Lifting Techniques 101

Lifting Techniques 101

“Do you even lift?” Well, when artists talk about “lifting”, we’re not talking about going to the gym! It’s actually a nifty technique used in watercolour painting, whether it’s to fix a mistake or to add a certain effect.

I’ll demonstrate the basics of the most common lifting techniques; and when to best utilise each one, but as always, you’re free to experiment on your own.

Method 1: Wet Lifting 

One of the most common and easiest ways to lift watercolour paint is to dab a clean cloth or tissue over your wet paint. It’s also the quickest way to fix any mistakes immediately, as the paint pigment hasn’t had time to settle in the paper’s pores yet. 

Depending on what you’re using to lift the paint, you can even get a faint texture of the lifting object – a “fingerprint”, if you will.

For example, using tissue leaves a very soft patch of space, while something like a terrycloth will leave a fur texture.

Apart from “undoing” your brushstrokes, wet lifting is also great for creating soft clouds, as sometimes it’s difficult to leave the right shape or space while trying to paint around your clouds.

Creating a “misty” effect is possible too! Just remember that you should always gently dab your tissue/clean cloth on your wet paint, as any scrubbing motion could tear your paper or make the fibres pill.

Bonus Tip: You can also do some wet lifting with a dry brush. This will be a much more precise way to lift paint, especially if there’s an exact shape you need to lift out! Also, note that some paints don’t lift as easily as others, especially dye-based paints. This is because they bind to the paper’s fibres much more quickly than natural pigments. If you’re not sure about your own paints, you can always do a quick test on a piece of scrap watercolour paper to check.

Method 2: Dry Lifting

Sometimes, you’ll find that you need to lift the paint after it’s dry and this is where dry lifting comes in!

While it sounds like it’s the opposite of wet lifting, the basic principle behind it isn’t so different. What you need to do is to wet the area you want to lift, which reactivates the dried paint, then either uses a paintbrush to gently “lift-off” the paint or use a tissue or cloth again to absorb the paint.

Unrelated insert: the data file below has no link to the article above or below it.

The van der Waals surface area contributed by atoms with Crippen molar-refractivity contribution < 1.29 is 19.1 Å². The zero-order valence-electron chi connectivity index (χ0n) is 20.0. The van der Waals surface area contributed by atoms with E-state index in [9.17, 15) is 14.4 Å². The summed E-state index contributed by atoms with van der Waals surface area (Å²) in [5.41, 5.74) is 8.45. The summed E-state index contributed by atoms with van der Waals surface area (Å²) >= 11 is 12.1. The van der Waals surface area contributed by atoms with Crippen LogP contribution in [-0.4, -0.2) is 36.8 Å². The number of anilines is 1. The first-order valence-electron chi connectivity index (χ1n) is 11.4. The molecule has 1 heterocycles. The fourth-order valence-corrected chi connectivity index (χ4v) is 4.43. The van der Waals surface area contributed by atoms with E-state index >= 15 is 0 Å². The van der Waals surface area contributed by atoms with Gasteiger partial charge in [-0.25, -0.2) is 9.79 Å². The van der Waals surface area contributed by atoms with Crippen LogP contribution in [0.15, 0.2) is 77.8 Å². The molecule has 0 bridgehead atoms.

You probably will notice that dried paint isn’t as easy to lift as wet paint is, but with a little bit of gentle scrubbing, you can get some very controlled results, even if the paper won’t go back to its original colour. 

Either way, it’s a good method to use if you just want to lighten some parts of your painting again (e.g. like adding back some highlights), or if there are some paint bleeds that need cleaning up. It’s also good for softening edges!

Tip: You may notice that dry lifting is super easy on some lower quality watercolour papers. This is actually a downside, as sometimes the paint will come off when you try to layer them. Other low-quality papers may tear or pill too easily, which doesn’t help either. So I’d recommend getting some good quality, 100% cotton paper! It will make lifting techniques more viable, while also being able to use other techniques like layering.

Bonus tip: If you plan on using a paintbrush to lift, use an old synthetic brush with stiffer bristles to lift more.

Method 3: Magic Sponge

The final way to lift is a little gimmicky, but it works pretty well. All you need is a “magic sponge”, i.e. one of those sponges made from melamine foam.

This type of sponge is really good at picking up dirt and paint pigments, so all you need to do is to wet it before gently rubbing it over the area you want to lift. You can also cut the sponge into smaller pieces to get more detailed lifts!

This method is good for lifting out larger areas, or if you need to lift out very sharp lines. I don’t use this method much, as I find that the other 2 methods work really well already. The option is there if you need it though! 

Lift like a Pro

At the end of the day, lifting is a useful technique to know, even if you don’t plan on using it much. From quick fixes to create certain effects, it’s really just another tool to add to your watercolour practice.  

There are always other options, such as adding highlights with a white gel pen instead of lifting or covering mistakes with white gouache paint.  

A quick warning: paper that has been dampened previously tends to be more fragile, so remember to be extra careful if you plan to paint in the same area that has been lifted.

Also, don’t do any lifting in the same area more than 2-3 times – it’s a sure-fire way to damage the paper’s surface!

Either way, it won’t hurt to try lifting. It’s a great way to build those watercolour “muscles”, and to just have fun trying something new!

Is there a particular effect you like to create via lifting techniques? What other techniques could you pair with lifting to create something unique? Feel free to share with us in the comments below!

Nicola Tsoi is a practicing graphic designer and illustrator based in Hong Kong. During her downtime, she likes to watch birds do funny things, search for stories, and bake up a storm. She keeps a pet sourdough starter named Doughy. 
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